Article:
1. Were animal species also brought to Meiji Shrine just as the trees were, or did these communities colonize and develop on their own?
    • Mostly native species; predominantly insects, birds, and arachnids.
    • Microorganisms at the foot of trees, but few mammals
    • Species surveyed every 50 years
  2. What kinds of microhabitats and microecosystems make up the larger forest ecosystem?
    • Forest
    • Open fields
    • Streams
    • Ponds
  3. Is the Meiji Shrine Forest community/ecosystem relatively isolated or does emigration and immigration occur? Are there any edge effects, considering the forest is something of an “island” in the middle of urban Tokyo?
    • Only mammals (and presumably birds) really travel in and out of the forest
    • Tannuki (raccoons) and masked palm civet can survive in urban setting
    • Genetic isolation? Genetic diversity?
  4. How did the firebombings of Tokyo during WWII impact the forest? Did it burn down at all?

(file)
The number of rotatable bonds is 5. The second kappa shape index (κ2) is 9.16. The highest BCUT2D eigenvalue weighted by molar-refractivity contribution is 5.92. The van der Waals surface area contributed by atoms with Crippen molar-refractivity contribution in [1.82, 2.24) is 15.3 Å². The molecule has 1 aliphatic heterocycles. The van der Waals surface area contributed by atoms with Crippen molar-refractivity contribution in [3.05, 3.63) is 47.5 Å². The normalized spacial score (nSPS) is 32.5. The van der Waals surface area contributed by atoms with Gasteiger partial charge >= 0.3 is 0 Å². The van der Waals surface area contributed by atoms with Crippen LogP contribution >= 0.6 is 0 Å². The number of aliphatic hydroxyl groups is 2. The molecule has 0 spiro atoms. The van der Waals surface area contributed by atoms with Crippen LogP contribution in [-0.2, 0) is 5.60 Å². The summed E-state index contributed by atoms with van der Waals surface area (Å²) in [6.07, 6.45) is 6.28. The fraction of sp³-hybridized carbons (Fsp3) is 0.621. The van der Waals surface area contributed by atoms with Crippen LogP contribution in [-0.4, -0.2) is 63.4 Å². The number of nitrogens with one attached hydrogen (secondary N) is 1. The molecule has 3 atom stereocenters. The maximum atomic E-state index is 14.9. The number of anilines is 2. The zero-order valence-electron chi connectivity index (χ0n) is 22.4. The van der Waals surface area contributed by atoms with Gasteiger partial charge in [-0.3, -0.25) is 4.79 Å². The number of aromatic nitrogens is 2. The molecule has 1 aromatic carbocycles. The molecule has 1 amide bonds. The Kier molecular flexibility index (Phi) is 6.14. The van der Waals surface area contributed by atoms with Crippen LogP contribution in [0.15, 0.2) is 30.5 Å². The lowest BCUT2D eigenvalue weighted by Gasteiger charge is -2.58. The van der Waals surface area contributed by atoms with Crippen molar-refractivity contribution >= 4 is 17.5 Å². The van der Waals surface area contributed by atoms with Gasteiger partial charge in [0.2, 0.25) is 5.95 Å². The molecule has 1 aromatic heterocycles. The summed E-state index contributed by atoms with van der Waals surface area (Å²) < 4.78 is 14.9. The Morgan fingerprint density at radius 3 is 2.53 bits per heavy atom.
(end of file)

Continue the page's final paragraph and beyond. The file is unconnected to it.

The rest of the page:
• Forest did not burn down at all, due to the high humidity and water content (whereas Meiji Shrine burned)
  5. What kind of trophic structure and complexity does the forest support? Are there many organisms occupying niches of the same trophic level or do you get upper trophic levels?
    • Falcons and snakes seem to occupy the upper trophic levels and consume pigeons, field mice, and wild ducks
    • Falcons considered an umbrella species
    • No large carnivorous mammals (raccoons, for instance, omnivorous)
    • Visited falcon nest (おおたかのす; ootaka no su)
  6. Given that the forest is relatively isolated and there is little migration between the forest and either urban or other ecosystems, do you think there could be evolution or speciation? Even on a local scale?
    • To Tanaka-san’s knowledge, there hasn’t been any speciation (note to self: probably because 100 years is quite short in evolutionary time), but he thinks that my intuition on that matter would be correct (i.e. relatively isolation and low external gene flow could lead to diversification and/or speciation with substantial time)